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Respir Care. 2011 Oct;56(10):1506-13. doi: 10.4187/respcare.00961. Epub 2011 Apr 19.

Bench study of a new device to display and maintain stable artificial airway cuff pressure.

Author information

1
Department of Respiratory Care, Tufts Medical Center, Boston, Massachusetts 02111, USA. whoward@tuftsmedicalcenter.org

Abstract

BACKGROUND:

Artificial airway cuff pressure should be maintained within a narrow range. Excessive cuff pressure presents a risk of tracheal damage and stenosis. Insufficient cuff pressure adds the risk of secretion leak past the cuff, tidal-volume leakage, and accidental extubation. The available cuff-inflation devices do not address these problems.

OBJECTIVE:

In the laboratory I developed and evaluated a new cuff-inflation device that continuously displays the cuff pressure and maintains stable cuff pressure.

METHODS:

The cuff-inflation device evaluation included: test the manometer accuracy; compare the displayed pressure to the pressure delivered to the pilot balloon; determine the device's response to cuff-pressure changes with the addition of 5 mL or 10 mL of air after achieving a 30 cm H(2)O baseline; measure the V(T) leak in an intubated artificial trachea by comparing the device results to benchmark measurements; and determine the stability of baseline cuff pressure during routine cuff checks.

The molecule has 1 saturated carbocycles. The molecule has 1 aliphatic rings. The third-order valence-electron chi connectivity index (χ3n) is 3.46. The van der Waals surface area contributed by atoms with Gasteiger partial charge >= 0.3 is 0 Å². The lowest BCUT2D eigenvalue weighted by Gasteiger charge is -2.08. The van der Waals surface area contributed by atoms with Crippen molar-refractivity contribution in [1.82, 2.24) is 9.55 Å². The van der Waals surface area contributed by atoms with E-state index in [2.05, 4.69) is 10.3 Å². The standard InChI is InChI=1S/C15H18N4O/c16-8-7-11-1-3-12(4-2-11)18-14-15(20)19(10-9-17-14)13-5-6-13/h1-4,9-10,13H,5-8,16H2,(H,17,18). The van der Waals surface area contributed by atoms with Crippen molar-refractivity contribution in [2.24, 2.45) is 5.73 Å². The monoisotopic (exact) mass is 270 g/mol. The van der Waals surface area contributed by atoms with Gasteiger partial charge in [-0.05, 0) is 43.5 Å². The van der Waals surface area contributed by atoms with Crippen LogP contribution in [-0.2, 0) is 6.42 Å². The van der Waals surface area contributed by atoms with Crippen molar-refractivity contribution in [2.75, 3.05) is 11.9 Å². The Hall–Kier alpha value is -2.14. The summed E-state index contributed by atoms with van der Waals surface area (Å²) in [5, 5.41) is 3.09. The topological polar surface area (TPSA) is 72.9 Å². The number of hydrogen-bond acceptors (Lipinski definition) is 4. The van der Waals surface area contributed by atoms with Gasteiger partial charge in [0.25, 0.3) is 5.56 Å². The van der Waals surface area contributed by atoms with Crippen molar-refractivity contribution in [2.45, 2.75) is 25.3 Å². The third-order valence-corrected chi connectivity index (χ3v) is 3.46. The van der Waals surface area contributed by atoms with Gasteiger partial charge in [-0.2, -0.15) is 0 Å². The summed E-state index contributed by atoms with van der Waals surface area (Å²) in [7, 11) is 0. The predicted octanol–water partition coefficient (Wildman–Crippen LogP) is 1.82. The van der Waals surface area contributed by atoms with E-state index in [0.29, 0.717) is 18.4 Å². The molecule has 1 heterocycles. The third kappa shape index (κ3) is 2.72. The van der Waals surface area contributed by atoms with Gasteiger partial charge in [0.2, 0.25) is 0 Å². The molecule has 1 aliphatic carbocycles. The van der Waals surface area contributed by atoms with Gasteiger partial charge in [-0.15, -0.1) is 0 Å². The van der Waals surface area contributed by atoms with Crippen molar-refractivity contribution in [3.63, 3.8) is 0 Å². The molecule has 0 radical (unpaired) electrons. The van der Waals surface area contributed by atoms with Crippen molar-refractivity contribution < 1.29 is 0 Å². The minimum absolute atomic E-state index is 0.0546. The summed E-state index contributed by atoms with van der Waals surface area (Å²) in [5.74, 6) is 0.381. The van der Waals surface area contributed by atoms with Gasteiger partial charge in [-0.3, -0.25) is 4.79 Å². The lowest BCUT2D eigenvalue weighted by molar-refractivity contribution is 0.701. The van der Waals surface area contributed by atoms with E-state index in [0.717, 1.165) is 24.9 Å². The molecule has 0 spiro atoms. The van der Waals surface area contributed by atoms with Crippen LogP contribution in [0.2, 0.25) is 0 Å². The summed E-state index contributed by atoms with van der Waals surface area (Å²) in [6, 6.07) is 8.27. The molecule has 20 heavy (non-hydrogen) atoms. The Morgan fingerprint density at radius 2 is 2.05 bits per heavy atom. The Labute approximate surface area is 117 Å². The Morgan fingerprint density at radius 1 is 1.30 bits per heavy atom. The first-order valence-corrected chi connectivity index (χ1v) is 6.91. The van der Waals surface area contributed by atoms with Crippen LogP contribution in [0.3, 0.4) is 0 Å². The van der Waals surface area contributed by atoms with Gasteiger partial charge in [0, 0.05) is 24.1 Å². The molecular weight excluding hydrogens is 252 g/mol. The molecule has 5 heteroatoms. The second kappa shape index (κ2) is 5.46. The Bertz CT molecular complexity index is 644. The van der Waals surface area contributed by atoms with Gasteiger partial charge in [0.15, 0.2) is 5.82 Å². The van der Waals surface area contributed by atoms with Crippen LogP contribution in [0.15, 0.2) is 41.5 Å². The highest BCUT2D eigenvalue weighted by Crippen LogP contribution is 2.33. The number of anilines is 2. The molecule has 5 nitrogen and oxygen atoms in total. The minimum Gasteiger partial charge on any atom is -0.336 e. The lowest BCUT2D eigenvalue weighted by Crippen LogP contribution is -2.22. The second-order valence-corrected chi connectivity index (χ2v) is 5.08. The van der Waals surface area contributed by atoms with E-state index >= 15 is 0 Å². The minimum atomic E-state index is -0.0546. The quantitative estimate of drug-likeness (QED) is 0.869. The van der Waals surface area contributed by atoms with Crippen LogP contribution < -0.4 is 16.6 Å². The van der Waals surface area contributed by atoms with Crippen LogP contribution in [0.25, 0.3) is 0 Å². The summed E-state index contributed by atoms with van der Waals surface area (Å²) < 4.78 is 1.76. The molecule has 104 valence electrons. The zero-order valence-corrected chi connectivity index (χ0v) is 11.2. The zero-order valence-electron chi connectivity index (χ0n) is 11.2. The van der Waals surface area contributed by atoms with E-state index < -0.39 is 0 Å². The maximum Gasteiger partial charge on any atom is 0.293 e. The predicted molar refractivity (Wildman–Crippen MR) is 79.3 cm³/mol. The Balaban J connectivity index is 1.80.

RESULTS:

The mean ± SD bias and precision of device's display, compared to the calibration analyzer, was 1.3 ± 2.6 cm H(2)O. The pressure delivered by the cuff-inflation device's gas-sampling line to the pilot balloon was equal to the pressure displayed by the cuff-inflation device. With the cuff-inflation device the cuff pressure was unchanged, compared to baseline, after adding 5 mL or 10 mL of air. With 2 current cuff methods, cuff pressure increased to means exceeding 160 cm H(2)O and 300 cm H(2)O, respectively. Compared to the benchmark, the difference in exhaled V(T) mean ± SD bias and precision were: cuff-inflation device 1.4 ± 4.8 mL, and syringe-inflation method 2.4 ± 6.2 mL. Representing a single cuff pressure check, disconnecting the endotracheal-tube pilot balloon from the cuff-inflation device's gas-sampling line and then reconnecting it had no effect on baseline cuff pressure at 2 seconds or 60 seconds.

CONCLUSIONS:

The cuff-inflation device demonstrated possible improvements over available cuff-inflation devices and cuff-pressure-control methods.

Comment in

PMID:
21513603
DOI:
10.4187/respcare.00961
[Indexed for MEDLINE]
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